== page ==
Subscribe to Newsletter
Monthly Newsletter: Join more than 5,000 African literature enthusiasts!
Subscribe for African literature news, and receive a free copy of our "Guide to African Novels."


It’s been over a month since you started dating Nonso.

The first time you saw him was at the restaurant where you work as a waitress, after serving him the meal he ordered, you observed from the counter where you were standing that his attention was divided between his food and your slender figure.

His face was the color of Guiness Stout, which made the white of his eyes very obvious like a lit torch shining in a dark room. When your eyes met with his, he smiled flirtatiously. Embarrassed, you quickly looked away and continued dishing the meals for the other customers whose orders you had already taken.

When he was done eating, he beckoned on you. He paid a little extra and told you to keep the change. You told him no, thanks. He smiled bemusedly before asking what your name was.

Omalichanwa, you said.

You’re indeed a beautiful damsel. His compliments made you smile.

Before leaving, he told you his name even though you didn’t ask him to.

Afam bu Nonso, he said in Igbo.

The next day, he came around. He complimented your hair. You smiled and told him, thank you.

The day after, you saw him again and every other day subsequently.

A week later, during one of his regular visits to the canteen where you work, after paying his bills, he didn’t leave immediately. He waited for the other customers to leave. When the eating room was empty he called your name. At his behest, you sat next to him for the few minutes you had to spare before your madam returned. You listened when he spoke tales of how he went through school, graduated as a Chemical Engineer and was now serving in the Oil City of Warri in the national youth corp. You were fascinated because you also dreamed of furthering your education, someday. When you graduated, you’d become a “corper” just like him. He reminded you of what you wanted to become.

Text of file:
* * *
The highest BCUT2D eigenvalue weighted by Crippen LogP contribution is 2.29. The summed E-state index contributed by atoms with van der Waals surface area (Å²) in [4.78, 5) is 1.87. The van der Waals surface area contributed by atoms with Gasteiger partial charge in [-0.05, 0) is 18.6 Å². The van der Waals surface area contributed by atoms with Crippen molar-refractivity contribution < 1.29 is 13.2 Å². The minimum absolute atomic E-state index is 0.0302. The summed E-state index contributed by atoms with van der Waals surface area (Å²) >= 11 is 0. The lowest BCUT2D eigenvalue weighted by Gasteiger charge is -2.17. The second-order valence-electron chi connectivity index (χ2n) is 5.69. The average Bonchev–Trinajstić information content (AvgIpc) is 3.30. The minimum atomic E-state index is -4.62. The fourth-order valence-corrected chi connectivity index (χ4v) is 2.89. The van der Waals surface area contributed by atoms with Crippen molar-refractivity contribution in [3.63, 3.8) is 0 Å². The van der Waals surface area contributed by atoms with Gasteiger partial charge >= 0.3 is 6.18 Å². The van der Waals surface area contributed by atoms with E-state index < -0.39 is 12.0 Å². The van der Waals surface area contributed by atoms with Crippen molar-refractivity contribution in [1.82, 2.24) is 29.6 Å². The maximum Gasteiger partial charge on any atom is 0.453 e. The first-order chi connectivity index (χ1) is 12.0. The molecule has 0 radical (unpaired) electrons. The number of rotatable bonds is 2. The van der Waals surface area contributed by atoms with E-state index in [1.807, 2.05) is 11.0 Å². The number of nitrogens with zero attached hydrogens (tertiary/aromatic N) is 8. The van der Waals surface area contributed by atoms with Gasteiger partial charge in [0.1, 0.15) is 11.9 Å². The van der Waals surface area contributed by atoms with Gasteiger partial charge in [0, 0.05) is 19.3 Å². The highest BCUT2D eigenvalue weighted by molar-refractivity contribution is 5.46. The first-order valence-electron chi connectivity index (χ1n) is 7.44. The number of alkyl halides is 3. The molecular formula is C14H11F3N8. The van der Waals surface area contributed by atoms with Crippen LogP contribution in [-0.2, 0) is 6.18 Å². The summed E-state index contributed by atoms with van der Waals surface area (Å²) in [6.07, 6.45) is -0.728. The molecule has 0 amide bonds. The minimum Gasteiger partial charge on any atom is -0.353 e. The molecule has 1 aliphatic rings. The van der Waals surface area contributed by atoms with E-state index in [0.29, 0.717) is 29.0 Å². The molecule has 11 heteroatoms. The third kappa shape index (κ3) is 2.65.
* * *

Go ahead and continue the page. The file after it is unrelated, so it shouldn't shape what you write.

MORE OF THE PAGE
He asked for your mobile number. You obliged him. He would call you in the morning just to say good morning. In the afternoon, he’d call to check on you and in the night to wish you a good night rest and sweet dreams. You became fond of him and his regular calls. When he later opened up that he had feelings for you, you didn’t rebuff him like the others who had came your way. You told him to give you time to think about it even though deep down you knew you liked him too. A month later when he called you at night, before he hung up, he told you he loved you. You were silent for a while, then whispered softly, I love you too.

Nonso became your better half. You thought about him all day and dreamed of him all night. You anticipated his frequent calls, his regular visits to the restaurant, stolen kisses at the backyard when your madam wasn’t around, the scent of his Bellagio deodorant that filled your senses with an endearing fragrance when he strapped his arms around you, his deep calm voice calling your name so sweetly that it sounded almost musical, his clear brown eyes peering into yours with deep affection beyond words could articulate… oh, he’s your igneous—he rocks your world.

One Sunday, he invites you over to his apartment. You have never been there but you tell him you can locate the place from the description he gives to you. It is a bedsitter apartment, neat and looking very boyish; a poster of Manchester United FC is visible on the wall just above his big sized Mouka mattress. There is a Samsung LED Plasma television pinned to the wall directly opposite the mattress. An LG Home Theatre DVD Player is playing a rap track by Phyno. The soft tuft of his blue rug massages your feet. It feels warm. You are impressed.